Beneath his impressive garb, Mr. Banks—Macy guessed—was all action, a guy’s guy who played pick-up basketball after work and got hot wings delivered on a regular basis. At the most, he might have a passing knowledge of excellent wine to impress women and season tickets to the symphony. But he’d go just to network and would leave at intermission, or pass his tickets around to clients.
Yet somehow he’d figured out a way to get around the very precise Miss Thing at her antique King Louis XV bureau du roi and matching strawberry-silk-covered chair in the parlor off the front hall.
Macy stood straight and told herself that she was one hundred percent back in charge. Maybe Mr. Banks was here to sell her something. . . .
Instantly, she felt calmer. And disappointed.
“Nice place.” His six-foot-oneish, solid frame cast a shadow across the Persian rug as he sauntered all the way up to her desk and scratched Oscar’s ears.
Oscar was a terrible security cat. He burst into loud purrs and shut his eyes.
I’m sorry, but—Macy almost said but didn’t because Ella Mancini and Greer Jones, her business partners, had made a three-way pact not to apologize so much. “Whatever you’re selling, I’m not interested. Miss Thing should have told you—”
“I’m not selling.” Deacon Banks stayed flat-footed where he was, carelessly rubbing Oscar’s forehead, his fingers smooth and steady, not twitching the way hers were.
“Oh,” she answered.
“Is there really someone here named Miss Thing?”
“Yes.” Macy wouldn’t say more. Couldn’t say more. She was tongue-tied.
“This guy,” her unscheduled visitor said of Oscar, who was still preening, “looks almost exactly like the cat I had growing up. King Bean. The best mouser ever.”
His accent was adorable, and he liked Oscar. And he’d named his cat something as curious and likeable as King Bean. But she wouldn’t ask him more. She had a job to do.
She nudged Oscar off the desk. “So what is it you want, Mr. Banks?” She wouldn’t ask him to sit. And she wouldn’t sit, either.
He sat anyway, in front of her desk, in another beautiful vintage French chair, this one upholstered in an eye-popping, high-end, turquoise-saffron-and-white-patchwork fabric. He leaned forward, his hands curved and dangling between his knees, like he was on a basketball bench waiting to get called into the game.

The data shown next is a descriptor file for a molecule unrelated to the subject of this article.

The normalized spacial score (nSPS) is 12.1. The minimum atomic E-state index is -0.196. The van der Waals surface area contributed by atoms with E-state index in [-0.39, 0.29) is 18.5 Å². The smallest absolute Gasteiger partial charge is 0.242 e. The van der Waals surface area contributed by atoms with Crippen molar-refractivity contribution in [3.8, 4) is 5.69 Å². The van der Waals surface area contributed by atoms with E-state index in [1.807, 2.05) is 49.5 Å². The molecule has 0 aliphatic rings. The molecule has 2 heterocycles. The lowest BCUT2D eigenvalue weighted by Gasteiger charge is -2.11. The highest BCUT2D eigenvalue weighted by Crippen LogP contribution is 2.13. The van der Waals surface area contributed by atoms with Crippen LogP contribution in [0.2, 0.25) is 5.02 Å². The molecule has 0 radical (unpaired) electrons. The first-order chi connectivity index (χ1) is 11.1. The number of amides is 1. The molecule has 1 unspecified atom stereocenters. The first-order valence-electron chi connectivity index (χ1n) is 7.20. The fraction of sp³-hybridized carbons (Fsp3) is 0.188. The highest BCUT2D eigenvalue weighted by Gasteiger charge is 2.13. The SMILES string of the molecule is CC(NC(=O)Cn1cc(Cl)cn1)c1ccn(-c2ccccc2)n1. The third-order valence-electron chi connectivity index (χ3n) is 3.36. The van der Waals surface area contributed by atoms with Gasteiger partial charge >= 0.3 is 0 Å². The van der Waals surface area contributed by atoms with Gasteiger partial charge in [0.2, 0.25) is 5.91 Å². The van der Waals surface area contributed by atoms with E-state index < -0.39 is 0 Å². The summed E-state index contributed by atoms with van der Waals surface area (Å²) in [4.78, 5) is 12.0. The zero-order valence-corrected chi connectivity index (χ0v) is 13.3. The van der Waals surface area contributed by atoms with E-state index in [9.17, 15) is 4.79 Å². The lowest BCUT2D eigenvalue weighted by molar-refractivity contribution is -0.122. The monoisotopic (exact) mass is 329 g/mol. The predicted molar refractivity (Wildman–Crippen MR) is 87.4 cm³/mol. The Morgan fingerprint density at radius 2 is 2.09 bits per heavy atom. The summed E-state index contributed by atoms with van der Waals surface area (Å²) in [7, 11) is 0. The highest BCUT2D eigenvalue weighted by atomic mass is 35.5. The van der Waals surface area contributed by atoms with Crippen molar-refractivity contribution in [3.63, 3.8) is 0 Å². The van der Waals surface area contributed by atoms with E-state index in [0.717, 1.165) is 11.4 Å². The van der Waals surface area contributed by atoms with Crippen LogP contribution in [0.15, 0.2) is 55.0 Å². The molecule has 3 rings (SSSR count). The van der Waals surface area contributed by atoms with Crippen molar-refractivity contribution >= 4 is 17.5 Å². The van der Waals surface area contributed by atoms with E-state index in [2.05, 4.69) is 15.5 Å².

Which appealed to her, of course. Anything about basketball did.
“I hear you’re a social butterfly with a local pedigree,” he said. “Just the person I need to talk to.”
Wow. His friendly tone probably got him a lot of attention and phone numbers from women in New York or Boston or New Haven or wherever he was from. But it didn’t affect Macy. At least not the way he probably hoped.
“I do have a lot of friends,” she answered him. “People I care deeply about. And yes, my family has been in Charleston a long time. But I’m earning my own way in this world. Social butterflies and pedigrees? U-G-H, ugh to terms like that.”
He arched one brow. “You really had to spell that out?”
“It felt good to, yes.” A shudder would have done as well, but she was a Southerner, which meant she loved being a little over the top when the situation called for it. “Now why are you here, exactly?”
“I’m in town until the end of December”—his eyes told her he was conflicted about this fact—“and I’d like to line up a string of striking, sophisticated dates. Good conversationalists. Women with style. It would also help if they have serious social cache here in Charleston.”
“I’m sorry.” She couldn’t wait to tell him why. “We’re not a dating service. We’re in the serious business of finding people the love of their lives. Nothing less.”
Take that, Mr. Banks!
“I’m not interested in love.” He spoke with utter assurance. “This arrangement is strictly temporary, a way to burn time while I’m here. I’d like to hire you to screen potential candidates. I’ve got an hour to spare today to write up the contract. This hour.”
She should have told him guys who talk like that fall the hardest. But she was busy being irritated at his indifference to her actual skill set and her business’s core mission, of which she was very proud.
“Please take a look at that wall.” She flung a well-manicured hand (nails painted in Deborah Lippmann’s “It’s Raining Men”) toward a mosaic of frames holding photos of couples who’d married as a result of working with her. “‘Strictly temporary’ and ‘burning time’ don’t match what we do at Two Love Lane.”
He gave the wall a cursory glance. “But you’re a businesswoman. You make deals.”
“Yes, I am a businesswoman. In fact, we have a special metric system here at Two Love Lane that’s garnered national attention.”
She loved talking about what she and her partners did. “We developed unique algorithms that rate compatibility and soulmate status to such an accurate degree, we’ve been featured on the Today show and Live with Kelly. So now we have clients from all over the United States. Soon we’re going international. We had to, after a European prince and a few Hollywood people showed interest.”
“Yes.” She had to admit, she was extremely excited about their royal and celebrity connections. Even the Chamber of Commerce was proud of Two Love Lane and had given them a special award at their last luncheon. If Mr. Banks was being sarcastic with that no, she’d show him to the door.